Sometimes Warriors fight for personal gain, but just as often they are willing to do damage so that others may benefit, whether it’s a fiercely protective mother or a Robin Hood robbing from the rich to give to the poor. Altruism is often part of the modern warrior mentality—a kind of fearlessness coupled with an adherence to codes of honor.
The Aztecs were merciless warriors. Genghis Kahn, leader of the Mongols, was famously ruthless as well. In Japan, ninjas were peasants who became stealthy shadow warriors who would kill and disappear into the night.
But warriors are not always so savage. Before becoming president, gentlemanly Ulysses S. Grant was seen as a great general. Napoleon Bonaparte fought all over Europe but with such honor that a code was named for him in the decades that followed. Modern warriors include Generals Patton and Eisenhower, Moshe Dayan, Colin Powell and David Petraeus, whose rebellious Don Juan side recently ended his formidable career.
These days, warrior is a term that can be applied as much to a frame of mind as a vocation. The Art of War is an ancient Chinese text that business strategists study in order to learn subtle ways of attacking and destroying the competition. Then there are mixed martial arts fighters and triathletes. Finally, we have spiritual Warriors who teach stoicism and sacrifice as a way of gaining mastery of the self. “The ideal of warriorship,” writes Chongyam Trongpa, “is that the warrior should be sad and tender, and because of that, the warrior can be very brave as well.”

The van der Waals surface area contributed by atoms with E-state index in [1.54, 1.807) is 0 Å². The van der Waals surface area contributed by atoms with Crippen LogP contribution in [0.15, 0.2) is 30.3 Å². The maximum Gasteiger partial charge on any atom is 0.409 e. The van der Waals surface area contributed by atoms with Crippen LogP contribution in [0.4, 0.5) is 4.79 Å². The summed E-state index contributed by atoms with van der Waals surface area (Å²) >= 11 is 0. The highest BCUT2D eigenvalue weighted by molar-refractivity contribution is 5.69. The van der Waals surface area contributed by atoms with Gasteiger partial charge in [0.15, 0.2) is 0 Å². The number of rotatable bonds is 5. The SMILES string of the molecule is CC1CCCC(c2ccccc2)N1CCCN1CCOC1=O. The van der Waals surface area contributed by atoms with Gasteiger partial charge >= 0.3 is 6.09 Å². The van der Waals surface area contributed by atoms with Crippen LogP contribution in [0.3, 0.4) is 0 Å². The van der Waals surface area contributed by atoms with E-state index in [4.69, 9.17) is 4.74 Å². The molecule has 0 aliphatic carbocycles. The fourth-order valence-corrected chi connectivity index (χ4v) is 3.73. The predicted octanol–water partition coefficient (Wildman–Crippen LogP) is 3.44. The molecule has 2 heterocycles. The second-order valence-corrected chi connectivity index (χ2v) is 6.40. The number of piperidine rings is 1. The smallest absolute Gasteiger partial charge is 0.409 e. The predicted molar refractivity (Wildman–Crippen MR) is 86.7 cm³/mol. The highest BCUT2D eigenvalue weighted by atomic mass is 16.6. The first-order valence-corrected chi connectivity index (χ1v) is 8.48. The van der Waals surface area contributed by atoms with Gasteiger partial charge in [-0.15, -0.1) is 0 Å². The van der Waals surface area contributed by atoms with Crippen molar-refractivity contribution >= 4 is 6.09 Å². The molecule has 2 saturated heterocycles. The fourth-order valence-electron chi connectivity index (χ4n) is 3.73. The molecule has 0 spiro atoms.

Spartacus, Sun Tzu, William Wallace, Hannibal Barca
Warriors are brave and attractive people who are willing to put themselves on the line regardless of consequences.
Their ruthlessness can be destructive, not just to others but also to themselves, with frequent encounters with either injury or the law.
Military history, firearms, swords, and strategic planning
- Way of the Peaceful Warrior by Dan Millman
- The Art of War by Sun Tzu
- Black Hawk Down by Mark Bowden
- Homage to Catalonia by George Orwell
- War by Sebastian Junger
“We are timid only when there is something we can still cling to.” -Don Juan Matus
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